Daniel Hoelbling-Inzko talks about programming

Pandora now likes concrete classes

While getting into WPF and the MVVM pattern (you should check out this Webcast by Jason Dolinger if you need a tutorial to get started on MVVM) I found myself somehow dealing more with concrete classes then I was used to. Usually I hide everything behind some interface and try to think really hard before violating that habit. Nonetheless, ViewModel classes are just that, ViewModel classes very special to their View and you really can’t hide them behind a meaningful Interface (without looking too silly).

So, after writing a fairly small application with only 3 ViewModel classes I found myself writing this utterly meaningless block of code:

container.Register(p =>

It’s not completely meaningless after all, everything that keeps me from writing new PersonViewModel() somewhere in my code is just awesome. Only, it’s a bit too much of ceremony for something that simple. By asking for a concrete type you already tell Pandora everything it needs to know.

So, now Pandora can resolve concrete types directly if there is no registration that says otherwise. If you ask for a concrete class A, you’ll get a concrete class A even if the container is totally blank.
Now, if a class A is registered with the container it will use that one, if not Pandora will try to figure it out.

That also leaves open one way of extending your system. You can start off with an implicitly registered concrete class A, and if you want to subclass it later to modify behavior you only register the new subclass B as implementor for service A with Pandora and you’re set.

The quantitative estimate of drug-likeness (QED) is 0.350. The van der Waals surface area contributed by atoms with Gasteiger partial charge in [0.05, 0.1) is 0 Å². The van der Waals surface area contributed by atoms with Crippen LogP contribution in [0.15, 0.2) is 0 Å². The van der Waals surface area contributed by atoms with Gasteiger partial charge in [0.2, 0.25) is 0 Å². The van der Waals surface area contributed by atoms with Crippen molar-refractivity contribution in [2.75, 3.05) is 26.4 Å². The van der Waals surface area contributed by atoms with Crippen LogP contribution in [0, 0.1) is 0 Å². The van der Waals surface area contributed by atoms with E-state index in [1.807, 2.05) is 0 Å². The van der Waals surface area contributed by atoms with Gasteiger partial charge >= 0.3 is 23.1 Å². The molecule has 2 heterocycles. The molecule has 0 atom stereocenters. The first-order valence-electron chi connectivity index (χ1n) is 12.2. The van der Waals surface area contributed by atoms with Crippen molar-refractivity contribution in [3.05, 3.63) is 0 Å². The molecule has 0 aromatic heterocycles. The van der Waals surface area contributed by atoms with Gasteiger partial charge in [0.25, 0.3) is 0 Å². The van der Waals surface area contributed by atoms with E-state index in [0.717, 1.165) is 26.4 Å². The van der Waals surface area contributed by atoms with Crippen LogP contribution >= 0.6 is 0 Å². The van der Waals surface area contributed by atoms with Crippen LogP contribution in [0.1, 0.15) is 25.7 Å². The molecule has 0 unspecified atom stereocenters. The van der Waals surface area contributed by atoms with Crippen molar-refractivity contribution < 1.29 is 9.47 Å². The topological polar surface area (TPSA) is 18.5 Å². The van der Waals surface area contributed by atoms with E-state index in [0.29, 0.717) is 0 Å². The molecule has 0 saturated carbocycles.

So, quick recap on how this works:

When a concrete type is requested and can’t be found in the configuration it will be instantiated if:

  1. It’s a concrete type
  2. You are not resolving to a name
  3. The dependencies of the requested type can be satisfied.

Also keep in mind that the default lifestyle for Pandora is singleton, so once you request A, you’ll always get the same instance back as long as you don’t change that through an explicit registration.

As always you can grab the source from the BitBucket site. There is no new binary release (I only moved up a minor version), but compiling Pandora is a pretty straightforward process as long as you have Visual Studio installed.

Ps: I was amazed how easy it was to implement this. Basically all I did was write a wrapper around the ComponentLookup service to implement the new functionality. It’s all in one place :).